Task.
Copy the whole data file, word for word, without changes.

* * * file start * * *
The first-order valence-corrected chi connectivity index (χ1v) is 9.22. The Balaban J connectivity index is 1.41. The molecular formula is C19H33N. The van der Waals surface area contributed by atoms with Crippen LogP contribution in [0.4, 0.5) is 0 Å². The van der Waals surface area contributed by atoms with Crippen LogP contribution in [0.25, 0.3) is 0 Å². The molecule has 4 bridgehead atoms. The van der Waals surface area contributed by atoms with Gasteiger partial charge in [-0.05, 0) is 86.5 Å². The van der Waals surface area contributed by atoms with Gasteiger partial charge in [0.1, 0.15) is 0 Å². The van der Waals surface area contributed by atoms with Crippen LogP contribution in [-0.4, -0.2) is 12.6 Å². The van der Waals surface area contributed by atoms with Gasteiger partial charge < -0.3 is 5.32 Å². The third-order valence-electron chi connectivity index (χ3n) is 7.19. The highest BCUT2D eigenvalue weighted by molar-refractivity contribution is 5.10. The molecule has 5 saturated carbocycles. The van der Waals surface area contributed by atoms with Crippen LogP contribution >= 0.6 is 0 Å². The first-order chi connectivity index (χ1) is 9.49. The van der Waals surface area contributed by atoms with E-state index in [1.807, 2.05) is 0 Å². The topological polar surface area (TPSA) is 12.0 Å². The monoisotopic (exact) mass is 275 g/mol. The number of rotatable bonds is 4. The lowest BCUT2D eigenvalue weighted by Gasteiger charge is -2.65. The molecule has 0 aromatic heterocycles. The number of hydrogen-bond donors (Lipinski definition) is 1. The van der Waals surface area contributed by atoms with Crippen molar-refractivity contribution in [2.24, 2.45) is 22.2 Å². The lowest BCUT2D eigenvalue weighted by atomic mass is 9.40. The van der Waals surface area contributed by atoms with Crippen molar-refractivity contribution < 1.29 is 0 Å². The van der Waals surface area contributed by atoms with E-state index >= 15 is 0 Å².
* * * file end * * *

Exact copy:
The first-order valence-corrected chi connectivity index (χ1v) is 9.22. The Balaban J connectivity index is 1.41. The molecular formula is C19H33N. The van der Waals surface area contributed by atoms with Crippen LogP contribution in [0.4, 0.5) is 0 Å². The van der Waals surface area contributed by atoms with Crippen LogP contribution in [0.25, 0.3) is 0 Å². The molecule has 4 bridgehead atoms. The van der Waals surface area contributed by atoms with Gasteiger partial charge in [-0.05, 0) is 86.5 Å². The van der Waals surface area contributed by atoms with Gasteiger partial charge in [0.1, 0.15) is 0 Å². The van der Waals surface area contributed by atoms with Crippen LogP contribution in [-0.4, -0.2) is 12.6 Å². The van der Waals surface area contributed by atoms with Gasteiger partial charge < -0.3 is 5.32 Å². The third-order valence-electron chi connectivity index (χ3n) is 7.19. The highest BCUT2D eigenvalue weighted by molar-refractivity contribution is 5.10. The molecule has 5 saturated carbocycles. The van der Waals surface area contributed by atoms with Crippen LogP contribution >= 0.6 is 0 Å². The first-order chi connectivity index (χ1) is 9.49. The van der Waals surface area contributed by atoms with E-state index in [1.807, 2.05) is 0 Å². The topological polar surface area (TPSA) is 12.0 Å². The monoisotopic (exact) mass is 275 g/mol. The number of rotatable bonds is 4. The lowest BCUT2D eigenvalue weighted by Gasteiger charge is -2.65. The molecule has 0 aromatic heterocycles. The number of hydrogen-bond donors (Lipinski definition) is 1. The van der Waals surface area contributed by atoms with Crippen molar-refractivity contribution in [2.24, 2.45) is 22.2 Å². The lowest BCUT2D eigenvalue weighted by atomic mass is 9.40. The van der Waals surface area contributed by atoms with Crippen molar-refractivity contribution < 1.29 is 0 Å². The van der Waals surface area contributed by atoms with E-state index >= 15 is 0 Å².